This article is an open-access article which was selected by an in-house editor and fully peer-reviewed by external reviewers. It is distributed in accordance with the Creative Commons Attribution Non Commercial (CC BY-NC 4.0) license, which permits others to distribute, remix, adapt, build upon this work non-commercially, and license their derivative works on different terms, provided the original work is properly cited and the use is non-commercial. See: http://creativecommons.org/licenses/by-nc/4.0/
Fatality in Kikuchi-Fujimoto disease: A rare phenomenon
Bianca Barbat, Ruby Jhaj, Daniyeh Khurram
Bianca Barbat, Ruby Jhaj, Daniyeh Khurram, Providence-Providence Park Hospital, Southfield, MI 48075, United States
ORCID number: $[AuthorORCIDs]
Author contributions: All authors contributed to the acquisition of data, writing, and revision of this manuscript.
Institutional review board statement: This case report was exempted from the IRB standards at St. John Providence Hospital.
Informed consent statement: Verbal consent was granted by the patient’s family.
Conflict-of-interest statement: All authors have no conflict of interest to declare.
Open-Access: This article is an open-access article which was selected by an in-house editor and fully peer-reviewed by external reviewers. It is distributed in accordance with the Creative Commons Attribution Non Commercial (CC BY-NC 4.0) license, which permits others to distribute, remix, adapt, build upon this work non-commercially, and license their derivative works on different terms, provided the original work is properly cited and the use is non-commercial. See: http://creativecommons.org/licenses/by-nc/4.0/
Correspondence to: Bianca Barbat, MD, Providence-Providence Park Hospital, 16001 W. 9 Mile Rd, Southfield, MI 48075, United States. email@example.com
Received: July 1, 2016 Peer-review started: July 3, 2016 First decision: September 5, 2016 Revised: November 19, 2016 Accepted: December 27, 2016 Article in press: December 28, 2016 Published online: February 16, 2017
Kikuchi-Fujimoto disease (KFD), also known as histiocytic necrotizing lymphadenitis, is an uncommon condition, typically characterized by lymphadenopathy and fevers. It usually has a benign course; however, it may progress to fatality in extremely rare occasions. The diagnosis is made via lymph node biopsy and histopathology. Our patient was a young female who presented with shortness of breath, fever, and malaise. Physical examination revealed significant cervical and axillary lymphadenopathy. Chest X-ray displayed multilobar pneumonia. She required intubation and mechanical ventilation for progressive respiratory distress. Histopathology of lymph nodes demonstrated variable involvement of patchy areas of necrosis within the paracortex composed of karyorrhectic debris with abundant histiocytes consistent with KFD. After initial stabilization, the patient’s condition quickly deteriorated with acute anemia, thrombocytopenia and elevated prothrombin time, partial prothrombin time, and D-dimer levels. Disseminated intravascular coagulopathy (DIC) ensued resulting in the patient’s fatality. DIC in KFD is not well understood, but it is an important cause of mortality in patients with aggressive disease.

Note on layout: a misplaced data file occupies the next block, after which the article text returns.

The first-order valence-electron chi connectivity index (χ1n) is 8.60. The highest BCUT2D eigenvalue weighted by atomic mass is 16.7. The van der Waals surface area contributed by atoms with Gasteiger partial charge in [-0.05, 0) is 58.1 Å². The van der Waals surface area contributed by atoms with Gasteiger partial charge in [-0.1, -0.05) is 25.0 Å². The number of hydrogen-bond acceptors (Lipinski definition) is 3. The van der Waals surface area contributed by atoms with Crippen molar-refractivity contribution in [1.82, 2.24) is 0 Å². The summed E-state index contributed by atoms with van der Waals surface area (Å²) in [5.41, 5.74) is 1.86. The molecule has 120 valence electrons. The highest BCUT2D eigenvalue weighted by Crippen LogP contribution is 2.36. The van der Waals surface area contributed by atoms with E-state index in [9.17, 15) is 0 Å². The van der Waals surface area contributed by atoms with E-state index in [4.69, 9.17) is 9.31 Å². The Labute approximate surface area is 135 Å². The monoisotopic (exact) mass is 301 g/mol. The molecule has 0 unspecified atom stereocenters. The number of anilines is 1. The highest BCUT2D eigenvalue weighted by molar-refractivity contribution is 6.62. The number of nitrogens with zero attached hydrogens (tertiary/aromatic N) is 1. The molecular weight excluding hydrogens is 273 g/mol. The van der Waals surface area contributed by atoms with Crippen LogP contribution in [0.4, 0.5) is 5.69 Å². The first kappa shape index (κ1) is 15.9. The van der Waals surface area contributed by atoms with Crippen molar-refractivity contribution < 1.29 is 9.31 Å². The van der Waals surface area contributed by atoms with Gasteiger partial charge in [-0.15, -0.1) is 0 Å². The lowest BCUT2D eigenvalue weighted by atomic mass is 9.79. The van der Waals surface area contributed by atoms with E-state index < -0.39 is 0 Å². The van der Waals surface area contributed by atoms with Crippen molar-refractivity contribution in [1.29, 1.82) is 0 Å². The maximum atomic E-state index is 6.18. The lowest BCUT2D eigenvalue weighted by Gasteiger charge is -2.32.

Core tip: Kikuchi-Fujimoto disease (KFD), or histiocytic necrotizing lymphadenitis, is an uncommon condition, typically characterized by lymphadenopathy and fevers. KFD is an extremely rare disease. With this case we wish to highlight that KFD carries a risk of mortality in the setting of acute, aggressive disease, which is in contrast to the benign, self-limiting condition that has been classically documented in literature. The patient emphasizes the importance of recognizing this as we present the fourth case of disseminated intravascular coagulopathy as a cause of fatality in these patients.
Citation: Barbat B, Jhaj R, Khurram D. Fatality in Kikuchi-Fujimoto disease: A rare phenomenon. World J Clin Cases 2017; 5(2): 35-39
Kikuchi-Fujimoto disease (KFD), or histiocytic necrotizing lymphadenitis, is a rare, self-limiting condition characterized by regional lymphadenopathy, fevers, night sweats, and upper respiratory symptoms. Although a viral or autoimmune pathogenesis has been suggested, the etiology continues to remain unknown. Diagnosis is based on histologic features noted on excisional biopsy. A majority of cases have a benign course; rarely does KFD result in death. After performing a wide literature search, we only found three other documented cases that resulted in death from disseminated intravascular coagulopathy (DIC). This disease was initially thought to have a predilection for Asian women between the ages of 20 and 35 years. However, new cases of KFD have also been described in non-Asian ethnicity and young age groups in the United States. Recognition of KFD is essential because it can easily be mistaken for lymphoma, tuberculosis, or carcinoma. Here we report a case of a patient with KFD who died secondary to DIC.
The patient was a previously healthy, 21-year-old female who presented with a two-day history of dyspnea, fever, and malaise. Initial set of vitals revealed a blood pressure of 109/57 mmHg, temperature of 38.2 °C, heart rate of 118 bpm, respiratory rate of 24 breaths/min, and oxygen saturation of 78% on room air. On 4 liters of nasal cannula, her oxygen saturation improved to 97%. A chest X-ray demonstrated multifocal pneumonia. Treatment for community-acquired pneumonia was initiated with ceftriaxone and azithromycin. On physical examination, she was noted to have significant axillary, cervical and inguinal lymphadenopathy. Her respiratory status continued to decline despite supplemental oxygen therapy and antibiotics, requiring emergent endotracheal intubation with mechanical ventilation. A computerized tomography (CT) chest, abdomen, and pelvis was performed, which revealed significant cervical and axillary lymphadenopathy, bilateral lung consolidation, and a moderate pericardial effusion (Figure 1).
As the patient’s presentation was very severe, a comprehensive differential was considered. Among the entire laboratory data that was performed HIV, streptococcus pneumonia, legionella, histoplasma, brucella, aspergillus, tuberculosis, influenza, respiratory syncytial virus were negative. There was a mild elevation in mycoplasma IgM and chlamydia antibody titer. The patient’s antibiotic therapy was tailored to include a broader spectrum of organisms. Bronchoscopy with bronchoalveolar lavage was performed given the above CT findings. There was no evidence of mucus plugs, active bleeding, endobronchial lesions or anatomical abnormalities. Pathology of the fluid revealed presence of acute inflammatory cells. A transthoracic echocardiogram revealed normal systolic function with a moderate pericardial effusion without tamponade physiology.
Due to the significant lymphadenopathy, pericardial effusion, and an elevated LDH of 2319 unit/L, a concern for lymphoma was raised. Therefore, a cervical lymph node biopsy was performed. Histopathology demonstrated variable involvement of patchy small to large areas of necrosis within the paracortex. The necrotic areas were composed of karyorrhectic debris with abundant histiocytes consistent with KFD (Figure 2).
Figure 2 Histopathology.